At least 40 undercover police officers, informants, and federal agents monitored the Proud Boys on Jan. 6, 2021, a new federal court filing alleges.

Proud Boys defendant Dominic Pezzola filed a motion on April 5 seeking to compel federal prosecutors to “reveal all informants, undercover operatives and other confidential human sources [CHSs] relating to the events of Jan. 6.”

The motion—filed by attorney Roger Roots—alleges that most of the law enforcement officials watching the Proud Boys in Washington on Jan. 6 were not with the FBI.

The largest group of confidential human sources [informants] was being run by Homeland Security Investigations, part of the U.S. Department of Homeland Security, the document states.
“DC Metro Police had at least 13 undercover plain-clothes agents among the Proud Boys and other patriots on Jan. 6,” the motion said. “Next, there appear to have been some 19 CHSs on Jan. 6 belonging to an agency called HSI (Homeland Security Investigations).

“When added to the eight FBI CHSs now acknowledged by the prosecutors, this means that there were at least 40 undercover informants or agents doing surveillance among defendants on Jan. 6.”

According to the HSI website: “HSI is the principal investigative arm of the U.S. Department of Homeland Security, responsible for investigating transnational crime and threats, specifically those criminal organizations that exploit the global infrastructure through which international trade, travel, and finance move.

“HSI’s mission is to investigate, disrupt and dismantle terrorist, transnational, and other criminal organizations that threaten or seek to exploit the customs and immigration laws of the United States.”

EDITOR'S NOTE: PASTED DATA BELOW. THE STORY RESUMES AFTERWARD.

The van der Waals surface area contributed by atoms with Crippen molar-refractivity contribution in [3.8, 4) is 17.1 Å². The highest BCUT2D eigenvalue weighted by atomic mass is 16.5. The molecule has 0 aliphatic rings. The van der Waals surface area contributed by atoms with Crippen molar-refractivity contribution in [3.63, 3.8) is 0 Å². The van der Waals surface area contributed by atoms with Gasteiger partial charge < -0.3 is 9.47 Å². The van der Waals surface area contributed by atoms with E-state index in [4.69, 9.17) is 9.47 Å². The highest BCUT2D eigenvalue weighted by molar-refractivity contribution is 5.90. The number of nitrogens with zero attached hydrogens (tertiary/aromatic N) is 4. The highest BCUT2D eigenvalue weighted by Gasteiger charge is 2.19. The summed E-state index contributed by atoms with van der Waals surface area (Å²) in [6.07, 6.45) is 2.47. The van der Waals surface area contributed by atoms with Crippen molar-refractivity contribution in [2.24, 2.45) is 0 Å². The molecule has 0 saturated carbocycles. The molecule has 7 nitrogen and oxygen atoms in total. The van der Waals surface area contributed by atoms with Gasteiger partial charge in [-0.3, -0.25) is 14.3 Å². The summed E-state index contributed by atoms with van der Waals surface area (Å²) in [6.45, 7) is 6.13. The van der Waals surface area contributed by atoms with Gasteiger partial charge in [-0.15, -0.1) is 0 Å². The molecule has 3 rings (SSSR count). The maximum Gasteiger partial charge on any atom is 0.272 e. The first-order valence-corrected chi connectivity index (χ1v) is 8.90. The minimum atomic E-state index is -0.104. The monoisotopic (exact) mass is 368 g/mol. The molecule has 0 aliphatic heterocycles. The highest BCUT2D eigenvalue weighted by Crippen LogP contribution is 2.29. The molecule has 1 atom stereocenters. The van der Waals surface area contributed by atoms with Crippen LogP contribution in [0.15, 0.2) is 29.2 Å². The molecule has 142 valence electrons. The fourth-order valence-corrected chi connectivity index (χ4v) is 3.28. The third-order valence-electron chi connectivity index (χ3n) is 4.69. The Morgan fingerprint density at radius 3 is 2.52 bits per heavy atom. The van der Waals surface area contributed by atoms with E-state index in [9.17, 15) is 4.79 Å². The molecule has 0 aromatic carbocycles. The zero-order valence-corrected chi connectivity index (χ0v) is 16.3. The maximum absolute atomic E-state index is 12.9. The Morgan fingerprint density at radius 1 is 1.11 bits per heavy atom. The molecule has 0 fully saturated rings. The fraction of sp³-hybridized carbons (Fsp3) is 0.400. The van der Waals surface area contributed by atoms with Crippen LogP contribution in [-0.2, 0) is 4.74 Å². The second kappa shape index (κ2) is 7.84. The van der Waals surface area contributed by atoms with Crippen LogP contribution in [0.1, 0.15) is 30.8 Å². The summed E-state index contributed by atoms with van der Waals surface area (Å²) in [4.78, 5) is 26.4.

Refers to MPD Operatives

The motion cites information revealed in recent court filings by Jan. 6 defendant William Pope of Topeka, Kansas, who disclosed several undercover MPD officers whom prosecutors acknowledge were acting as provocateurs near and on the northwest steps at the Capitol.

“Pezzola submits that the entire defense in this trial, including opening, cross, and defense cases, would have been different and much more aggressive if defense counsel had known of the scope and scale of undercover government operations on Jan. 6,” Roots said.

“Prosecutors made arguments contrary to information they possessed and withheld, and defense counsel could have lodged different cross-examination and direct examination questions if they had known of these materials.”

The motion says that prosecutors had a duty to inform defense counsel about the informants working on Jan. 6 for agencies other than the FBI.

“The federal prosecutors, in this case, are refusing to disclose information regarding these non-FBI informants,” he said. “The existence and likely conduct of these CHSs is almost certainly exculpatory for Pezzola.”

The DOJ, which has a policy not to comment outside of court filings, has not yet responded to Pezzola’s motion.

The use of federal informants has been a pivotal issue in the prosecution of Proud Boys defendants Pezzola, Zachary Rehl, Enrique Tarrio, Joe Biggs, and Ethan Nordean.

The men are accused of seditious conspiracy, conspiracy to obstruct official proceedings, obstruction of official proceedings, and conspiracy to prevent certain federal officers from performing their duties at the U.S. Capitol on Jan. 6, 2021.

Tarrio, Rehl, Nordean, and Biggs face nine criminal counts related to the Capitol breach, and Pezzola is charged with 10.

Defense attorneys earlier suggested that an FBI informant from Texas might have been spying on defense counsel and families of the defendants. Prosecutors denied the allegation.

An FBI informant who joined the Proud Boys and helped breach the U.S. Capitol on Jan. 6, 2021, says there was an understanding that he could commit crimes in certain situations.

The informant, named Aaron in court, said he spoke with his handling agent before traveling to Washington.

The Epoch Times has reached out to HSI for comment.

Zachary Stieber contributed to this report

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